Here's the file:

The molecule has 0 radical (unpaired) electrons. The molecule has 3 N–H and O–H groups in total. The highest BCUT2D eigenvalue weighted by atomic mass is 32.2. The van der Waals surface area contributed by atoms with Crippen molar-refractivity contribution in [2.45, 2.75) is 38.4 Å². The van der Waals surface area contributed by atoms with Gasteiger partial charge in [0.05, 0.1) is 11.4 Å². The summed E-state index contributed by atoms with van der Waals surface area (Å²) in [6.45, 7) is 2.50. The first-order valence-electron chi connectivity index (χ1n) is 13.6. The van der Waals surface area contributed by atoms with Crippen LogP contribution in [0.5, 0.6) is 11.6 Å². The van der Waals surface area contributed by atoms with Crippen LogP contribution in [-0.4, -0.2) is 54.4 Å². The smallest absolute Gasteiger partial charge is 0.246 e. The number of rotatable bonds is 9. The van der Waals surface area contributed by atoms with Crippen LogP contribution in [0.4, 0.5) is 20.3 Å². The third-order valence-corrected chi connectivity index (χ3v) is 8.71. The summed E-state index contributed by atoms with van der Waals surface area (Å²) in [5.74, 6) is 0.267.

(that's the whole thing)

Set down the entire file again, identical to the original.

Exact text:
The molecule has 0 radical (unpaired) electrons. The molecule has 3 N–H and O–H groups in total. The highest BCUT2D eigenvalue weighted by atomic mass is 32.2. The van der Waals surface area contributed by atoms with Crippen molar-refractivity contribution in [2.45, 2.75) is 38.4 Å². The van der Waals surface area contributed by atoms with Gasteiger partial charge in [0.05, 0.1) is 11.4 Å². The summed E-state index contributed by atoms with van der Waals surface area (Å²) in [6.45, 7) is 2.50. The first-order valence-electron chi connectivity index (χ1n) is 13.6. The van der Waals surface area contributed by atoms with Crippen LogP contribution in [0.5, 0.6) is 11.6 Å². The van der Waals surface area contributed by atoms with Crippen LogP contribution in [-0.4, -0.2) is 54.4 Å². The smallest absolute Gasteiger partial charge is 0.246 e. The number of rotatable bonds is 9. The van der Waals surface area contributed by atoms with Crippen LogP contribution in [0.4, 0.5) is 20.3 Å². The third-order valence-corrected chi connectivity index (χ3v) is 8.71. The summed E-state index contributed by atoms with van der Waals surface area (Å²) in [5.74, 6) is 0.267.